Golden Cub: Nicklaus junior obtains tour card

Click to follow
The Independent Online

The charge was vintage Nicklaus - only it belonged to Gary, not Jack.

The charge was vintage Nicklaus - only it belonged to Gary, not Jack.

Gary Nicklaus, the 30-year-old son of Jack Nicklaus, shot a 7-under-par 63 in the final round of qualifying school on Monday and earned his US PGA Tour card for the first time in nine attempts.

"Now I get to see how good I really am," Nicklaus said. "I've played a few tour events, but I haven't played a ton, and I'm excited to get out there and move on to new challenges. Hopefully, this is the last time I ever come to this tournament again."

Blaine McCallister, a five-time winner on the PGA Tour, won the six-round event at Doral Golf Resort by closing with a 67 for a 19-under 401.

The top 35 and ties earned their cards for the 2000, while the next 50 and ties earned a spot on the Buy.com Tour (formerly Nike Tour).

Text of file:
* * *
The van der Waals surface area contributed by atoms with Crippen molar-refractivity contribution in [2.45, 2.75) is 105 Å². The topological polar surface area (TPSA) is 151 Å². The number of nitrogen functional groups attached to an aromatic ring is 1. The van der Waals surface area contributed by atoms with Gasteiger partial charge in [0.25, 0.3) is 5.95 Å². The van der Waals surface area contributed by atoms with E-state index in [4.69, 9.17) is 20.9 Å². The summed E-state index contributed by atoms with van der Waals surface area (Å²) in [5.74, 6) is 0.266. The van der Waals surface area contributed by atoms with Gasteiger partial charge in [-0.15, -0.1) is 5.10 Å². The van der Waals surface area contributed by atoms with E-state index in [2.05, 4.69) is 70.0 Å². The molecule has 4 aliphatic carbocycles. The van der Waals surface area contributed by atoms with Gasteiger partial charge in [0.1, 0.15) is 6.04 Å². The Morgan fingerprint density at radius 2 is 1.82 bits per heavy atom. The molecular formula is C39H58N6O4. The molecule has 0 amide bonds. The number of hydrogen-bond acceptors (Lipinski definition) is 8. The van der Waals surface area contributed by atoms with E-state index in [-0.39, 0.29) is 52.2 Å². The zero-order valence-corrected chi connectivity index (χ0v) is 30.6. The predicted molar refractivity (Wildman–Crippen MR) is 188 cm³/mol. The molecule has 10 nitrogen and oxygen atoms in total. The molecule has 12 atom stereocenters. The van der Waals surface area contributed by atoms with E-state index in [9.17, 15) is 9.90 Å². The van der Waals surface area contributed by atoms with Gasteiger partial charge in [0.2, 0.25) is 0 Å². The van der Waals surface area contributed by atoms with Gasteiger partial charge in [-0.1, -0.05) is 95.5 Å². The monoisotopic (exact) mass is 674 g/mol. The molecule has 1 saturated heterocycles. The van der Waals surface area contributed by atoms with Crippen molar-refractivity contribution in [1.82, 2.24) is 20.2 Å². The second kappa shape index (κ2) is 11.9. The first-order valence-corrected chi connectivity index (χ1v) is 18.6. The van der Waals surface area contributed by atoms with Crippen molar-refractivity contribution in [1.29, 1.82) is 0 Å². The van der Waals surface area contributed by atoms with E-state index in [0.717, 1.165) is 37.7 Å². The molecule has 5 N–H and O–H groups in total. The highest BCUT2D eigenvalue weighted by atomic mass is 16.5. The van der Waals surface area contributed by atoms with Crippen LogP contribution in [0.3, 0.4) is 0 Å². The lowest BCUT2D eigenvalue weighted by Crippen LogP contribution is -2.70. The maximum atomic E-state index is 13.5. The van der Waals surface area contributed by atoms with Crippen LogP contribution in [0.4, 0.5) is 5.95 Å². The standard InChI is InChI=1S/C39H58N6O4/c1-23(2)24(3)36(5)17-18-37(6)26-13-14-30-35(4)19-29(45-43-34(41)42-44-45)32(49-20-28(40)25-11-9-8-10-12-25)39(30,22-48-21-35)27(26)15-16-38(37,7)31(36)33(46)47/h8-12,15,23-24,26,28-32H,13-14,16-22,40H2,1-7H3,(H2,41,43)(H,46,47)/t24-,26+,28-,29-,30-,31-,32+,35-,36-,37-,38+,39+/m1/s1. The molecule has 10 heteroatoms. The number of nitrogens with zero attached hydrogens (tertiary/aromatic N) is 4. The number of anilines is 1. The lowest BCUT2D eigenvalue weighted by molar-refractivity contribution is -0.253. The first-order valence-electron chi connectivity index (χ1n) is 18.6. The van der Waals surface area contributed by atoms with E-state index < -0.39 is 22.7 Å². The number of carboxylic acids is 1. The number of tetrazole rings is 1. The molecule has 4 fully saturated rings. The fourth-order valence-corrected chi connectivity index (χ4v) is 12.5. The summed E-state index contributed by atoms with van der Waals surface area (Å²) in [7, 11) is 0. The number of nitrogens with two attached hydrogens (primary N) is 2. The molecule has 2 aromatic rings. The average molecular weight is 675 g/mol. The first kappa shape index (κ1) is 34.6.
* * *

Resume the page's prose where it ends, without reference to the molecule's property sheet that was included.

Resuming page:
The fourth of five children, Gary tied for 12th and became the first Nicklaus to make it through the pressure cooker known as Q-school. His father never needed Q-school, having won the US Open as a rookie and winning the career Grand Slam before Gary was even born.

"It's an honour to be his son," Nicklaus said. "Not only is he the greatest golfer who ever played, but he's a wonderful father and a great person. I wouldn't want it any other way. I'm sure he's pretty happy."

Nicklaus turned pro in 1991 and spent the past decade on mini-tours and in Europe. He played the Nike Tour this year and finished 70th on the money list, his best tournament a tie for third in the Wichita Open.

He also has played 25 PGA Tour events in his career, only making the cut twice.

Jack Nicklaus, who had watched every shot his son played through five rounds on the Gold and Silver courses at Doral, missed the great finish. He was in Latrobe, Pennsylvania, to attend the funeral service for Arnold Palmer's wife, Winnie, who died on Saturday.

"I've been telling Gary all along that he's a lot better player than he gives himself credit for being," said Nicklaus, who got telephone updates after each hole. "I told him to go out there and prove it, and he did. To come through the tour qualifying schools - and to come through with flying colors - now gives him the opportunity to take his game to the next level.

"Who knows? I might even take up golf again."

Comments